It is thrilling to look at the horses that were racing on Memorial Day weekend. The list of famous sires was extensive and included Kentucky Derby and Preakness winner Big Brown, Dynaformer (sire of Barbaro), Derby winner Street Sense, and other well-known horses such as Langfuhr, Dunkirk and Colonel John. The crowd cheered when Maggi Moss’s Politicallycorrect trained by leading trainer Robert Diodoro won. The 7-year-old gelding is by the well-known Kentucky sire Kitten’s Joy owned by Ken and Sarah Ramsey.

Curlin filly Fifty Curls (Julie June Stewart photo)
I was very excited about a race on the program which featured fillies and mares 3 years old and upwards. They all turned my head. There was She Spends My Lute by Midnight Lute! Racinrosemary by Eskendereya. My favorite is the very good looking Fifty Curls who walked onto the track looking just like her daddy Curlin. She is certainly on my list of fillies to watch for in the future. And by the way, she won in a thrilling duel down the stretch to the cheers of the crowd.

I met handicapper Johnny Love and Canterbury Park’s brand-new paddock analyst Brian Arrigoni. Johnny was extolling how great Brian’s first day on the job went because he gave a 12-1 longshot and the horse won! Gutsy! Brilliant! Brian is living the dream as he is a local Minnesotan who has been coming to the track “since he was in a stroller.” Paul Allen, the voice of the Minnesota Vikings has been the race track caller since 1995. He is extremely skilled and it’s enjoyable to listen to his extensive vocabulary. I laughed when he referred to a horse who was blocked in on all sides as “being sequestered!”  It was the perfect description.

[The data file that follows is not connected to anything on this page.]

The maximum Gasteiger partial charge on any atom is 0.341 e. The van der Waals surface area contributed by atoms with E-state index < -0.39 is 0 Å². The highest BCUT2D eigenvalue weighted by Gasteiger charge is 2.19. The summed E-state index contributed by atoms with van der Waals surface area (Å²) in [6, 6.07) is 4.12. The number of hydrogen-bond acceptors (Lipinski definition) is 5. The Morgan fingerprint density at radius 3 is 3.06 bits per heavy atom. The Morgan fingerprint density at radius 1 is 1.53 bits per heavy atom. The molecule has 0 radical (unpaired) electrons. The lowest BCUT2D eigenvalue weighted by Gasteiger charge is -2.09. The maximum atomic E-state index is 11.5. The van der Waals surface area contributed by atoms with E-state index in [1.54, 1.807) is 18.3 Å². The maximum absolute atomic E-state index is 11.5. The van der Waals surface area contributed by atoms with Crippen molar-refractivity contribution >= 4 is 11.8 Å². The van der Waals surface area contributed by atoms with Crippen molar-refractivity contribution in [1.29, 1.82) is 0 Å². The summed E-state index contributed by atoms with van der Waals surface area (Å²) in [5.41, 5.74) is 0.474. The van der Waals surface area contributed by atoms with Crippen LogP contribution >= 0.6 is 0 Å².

The crowd filtered onto the apron in anticipation of the T-shirt toss. Staff members stood in the winner’s circle with the largest slingshot I have ever seen. They shot T-shirts into the upper balcony and all over the apron. Kids were dancing with delight and showing their parents their newly acquired T-shirts. The crowd loved it.

Which is exactly the point. Canterbury Park has found a way to make horse racing a family-friendly and fun day at the track. There is something for everyone. One classic touch by the track is worth mentioning. They have copies of the Daily Racing Form chained to a counter next to the betting windows in case you need to study the past performances when you place your bet. There it is! All the information you need; your program with daily racing analyst Brian Kohn, the Daily Racing Form, the info from the paddock analyst Brian Arrigoni and a full card of wonderful racing. Great entertainment, fabulous race track calling, free T-shirts and wonderful food. It’s worth the trip. Gather the family and have an enjoyable and entertaining time at the track! One thing is for sure – the kids will have a great time!